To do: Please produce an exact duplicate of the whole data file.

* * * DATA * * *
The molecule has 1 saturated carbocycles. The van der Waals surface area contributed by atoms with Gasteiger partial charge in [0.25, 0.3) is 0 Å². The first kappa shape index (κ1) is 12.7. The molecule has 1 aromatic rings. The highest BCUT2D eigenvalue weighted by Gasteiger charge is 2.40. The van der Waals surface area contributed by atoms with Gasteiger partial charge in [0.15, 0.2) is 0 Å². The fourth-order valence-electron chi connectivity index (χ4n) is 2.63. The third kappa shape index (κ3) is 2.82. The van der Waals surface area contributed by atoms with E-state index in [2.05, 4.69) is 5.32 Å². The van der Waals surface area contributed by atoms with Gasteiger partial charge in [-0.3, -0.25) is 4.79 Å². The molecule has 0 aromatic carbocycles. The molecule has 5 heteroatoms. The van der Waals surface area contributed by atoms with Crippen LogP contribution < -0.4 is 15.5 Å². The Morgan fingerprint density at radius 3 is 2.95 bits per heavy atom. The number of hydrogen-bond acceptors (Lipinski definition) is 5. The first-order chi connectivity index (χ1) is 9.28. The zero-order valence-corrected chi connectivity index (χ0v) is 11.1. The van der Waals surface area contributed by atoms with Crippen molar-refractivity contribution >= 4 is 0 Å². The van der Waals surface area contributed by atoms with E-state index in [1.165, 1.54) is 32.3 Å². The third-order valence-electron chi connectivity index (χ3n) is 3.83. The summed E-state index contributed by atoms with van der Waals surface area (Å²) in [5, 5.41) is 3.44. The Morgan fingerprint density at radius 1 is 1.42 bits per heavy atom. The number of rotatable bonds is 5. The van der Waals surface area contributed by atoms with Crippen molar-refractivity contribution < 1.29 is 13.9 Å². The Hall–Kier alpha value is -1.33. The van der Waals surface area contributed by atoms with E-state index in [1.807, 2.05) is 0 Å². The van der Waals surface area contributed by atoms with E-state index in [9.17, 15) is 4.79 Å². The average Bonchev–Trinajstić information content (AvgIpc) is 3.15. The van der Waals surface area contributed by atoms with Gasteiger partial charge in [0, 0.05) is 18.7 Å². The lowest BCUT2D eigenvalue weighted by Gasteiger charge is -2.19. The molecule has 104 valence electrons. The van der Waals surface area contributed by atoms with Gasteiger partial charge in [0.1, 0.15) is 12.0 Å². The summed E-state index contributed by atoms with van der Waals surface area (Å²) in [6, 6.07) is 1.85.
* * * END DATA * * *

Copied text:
The molecule has 1 saturated carbocycles. The van der Waals surface area contributed by atoms with Gasteiger partial charge in [0.25, 0.3) is 0 Å². The first kappa shape index (κ1) is 12.7. The molecule has 1 aromatic rings. The highest BCUT2D eigenvalue weighted by Gasteiger charge is 2.40. The van der Waals surface area contributed by atoms with Gasteiger partial charge in [0.15, 0.2) is 0 Å². The fourth-order valence-electron chi connectivity index (χ4n) is 2.63. The third kappa shape index (κ3) is 2.82. The van der Waals surface area contributed by atoms with E-state index in [2.05, 4.69) is 5.32 Å². The van der Waals surface area contributed by atoms with Gasteiger partial charge in [-0.3, -0.25) is 4.79 Å². The molecule has 0 aromatic carbocycles. The molecule has 5 heteroatoms. The van der Waals surface area contributed by atoms with Crippen LogP contribution < -0.4 is 15.5 Å². The Morgan fingerprint density at radius 3 is 2.95 bits per heavy atom. The number of hydrogen-bond acceptors (Lipinski definition) is 5. The first-order chi connectivity index (χ1) is 9.28. The zero-order valence-corrected chi connectivity index (χ0v) is 11.1. The van der Waals surface area contributed by atoms with Crippen molar-refractivity contribution >= 4 is 0 Å². The van der Waals surface area contributed by atoms with E-state index in [1.165, 1.54) is 32.3 Å². The third-order valence-electron chi connectivity index (χ3n) is 3.83. The summed E-state index contributed by atoms with van der Waals surface area (Å²) in [5, 5.41) is 3.44. The Morgan fingerprint density at radius 1 is 1.42 bits per heavy atom. The number of rotatable bonds is 5. The van der Waals surface area contributed by atoms with Crippen molar-refractivity contribution < 1.29 is 13.9 Å². The Hall–Kier alpha value is -1.33. The van der Waals surface area contributed by atoms with E-state index in [1.807, 2.05) is 0 Å². The van der Waals surface area contributed by atoms with E-state index in [9.17, 15) is 4.79 Å². The average Bonchev–Trinajstić information content (AvgIpc) is 3.15. The van der Waals surface area contributed by atoms with Gasteiger partial charge in [0, 0.05) is 18.7 Å². The lowest BCUT2D eigenvalue weighted by Gasteiger charge is -2.19. The molecule has 104 valence electrons. The van der Waals surface area contributed by atoms with Gasteiger partial charge in [0.1, 0.15) is 12.0 Å². The summed E-state index contributed by atoms with van der Waals surface area (Å²) in [6, 6.07) is 1.85.